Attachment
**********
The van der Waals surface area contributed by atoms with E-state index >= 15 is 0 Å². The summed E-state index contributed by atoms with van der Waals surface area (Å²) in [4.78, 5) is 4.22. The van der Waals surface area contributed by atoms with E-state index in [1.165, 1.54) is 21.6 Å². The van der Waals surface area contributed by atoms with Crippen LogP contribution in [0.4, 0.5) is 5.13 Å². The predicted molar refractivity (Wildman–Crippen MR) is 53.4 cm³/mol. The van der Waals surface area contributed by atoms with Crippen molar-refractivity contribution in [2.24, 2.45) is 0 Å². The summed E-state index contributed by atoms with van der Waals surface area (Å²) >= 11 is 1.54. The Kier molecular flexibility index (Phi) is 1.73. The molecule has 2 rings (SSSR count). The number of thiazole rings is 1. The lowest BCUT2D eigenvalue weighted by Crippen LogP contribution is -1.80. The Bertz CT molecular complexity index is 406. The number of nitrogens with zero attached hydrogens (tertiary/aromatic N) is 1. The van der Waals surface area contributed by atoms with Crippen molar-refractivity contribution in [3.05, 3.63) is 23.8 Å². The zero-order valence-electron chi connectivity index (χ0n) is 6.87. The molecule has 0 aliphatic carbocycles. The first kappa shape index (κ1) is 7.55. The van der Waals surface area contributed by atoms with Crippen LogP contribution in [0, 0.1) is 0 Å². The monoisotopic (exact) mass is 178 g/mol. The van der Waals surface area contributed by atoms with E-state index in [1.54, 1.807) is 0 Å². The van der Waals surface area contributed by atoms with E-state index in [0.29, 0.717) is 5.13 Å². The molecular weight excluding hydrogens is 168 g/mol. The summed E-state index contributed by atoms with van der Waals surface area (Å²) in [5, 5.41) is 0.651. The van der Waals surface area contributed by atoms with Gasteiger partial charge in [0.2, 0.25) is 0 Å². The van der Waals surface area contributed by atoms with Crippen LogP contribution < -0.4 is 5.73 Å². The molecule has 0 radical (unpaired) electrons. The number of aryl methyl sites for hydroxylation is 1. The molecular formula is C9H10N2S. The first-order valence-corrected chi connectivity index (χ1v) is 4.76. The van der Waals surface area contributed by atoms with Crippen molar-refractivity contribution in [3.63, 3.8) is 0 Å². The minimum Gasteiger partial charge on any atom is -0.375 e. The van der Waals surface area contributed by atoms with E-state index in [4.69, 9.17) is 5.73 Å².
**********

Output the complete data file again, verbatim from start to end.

The van der Waals surface area contributed by atoms with E-state index >= 15 is 0 Å². The summed E-state index contributed by atoms with van der Waals surface area (Å²) in [4.78, 5) is 4.22. The van der Waals surface area contributed by atoms with E-state index in [1.165, 1.54) is 21.6 Å². The van der Waals surface area contributed by atoms with Crippen LogP contribution in [0.4, 0.5) is 5.13 Å². The predicted molar refractivity (Wildman–Crippen MR) is 53.4 cm³/mol. The van der Waals surface area contributed by atoms with Crippen molar-refractivity contribution in [2.24, 2.45) is 0 Å². The summed E-state index contributed by atoms with van der Waals surface area (Å²) >= 11 is 1.54. The Kier molecular flexibility index (Phi) is 1.73. The molecule has 2 rings (SSSR count). The number of thiazole rings is 1. The lowest BCUT2D eigenvalue weighted by Crippen LogP contribution is -1.80. The Bertz CT molecular complexity index is 406. The number of nitrogens with zero attached hydrogens (tertiary/aromatic N) is 1. The van der Waals surface area contributed by atoms with Crippen molar-refractivity contribution in [3.05, 3.63) is 23.8 Å². The zero-order valence-electron chi connectivity index (χ0n) is 6.87. The molecule has 0 aliphatic carbocycles. The first kappa shape index (κ1) is 7.55. The van der Waals surface area contributed by atoms with Crippen LogP contribution in [0, 0.1) is 0 Å². The monoisotopic (exact) mass is 178 g/mol. The van der Waals surface area contributed by atoms with E-state index in [1.54, 1.807) is 0 Å². The van der Waals surface area contributed by atoms with E-state index in [0.29, 0.717) is 5.13 Å². The molecular weight excluding hydrogens is 168 g/mol. The summed E-state index contributed by atoms with van der Waals surface area (Å²) in [5, 5.41) is 0.651. The van der Waals surface area contributed by atoms with Gasteiger partial charge in [0.2, 0.25) is 0 Å². The van der Waals surface area contributed by atoms with Crippen LogP contribution < -0.4 is 5.73 Å². The molecule has 0 radical (unpaired) electrons. The number of aryl methyl sites for hydroxylation is 1. The molecular formula is C9H10N2S. The first-order valence-corrected chi connectivity index (χ1v) is 4.76. The van der Waals surface area contributed by atoms with Crippen molar-refractivity contribution in [3.63, 3.8) is 0 Å². The minimum Gasteiger partial charge on any atom is -0.375 e. The van der Waals surface area contributed by atoms with E-state index in [4.69, 9.17) is 5.73 Å².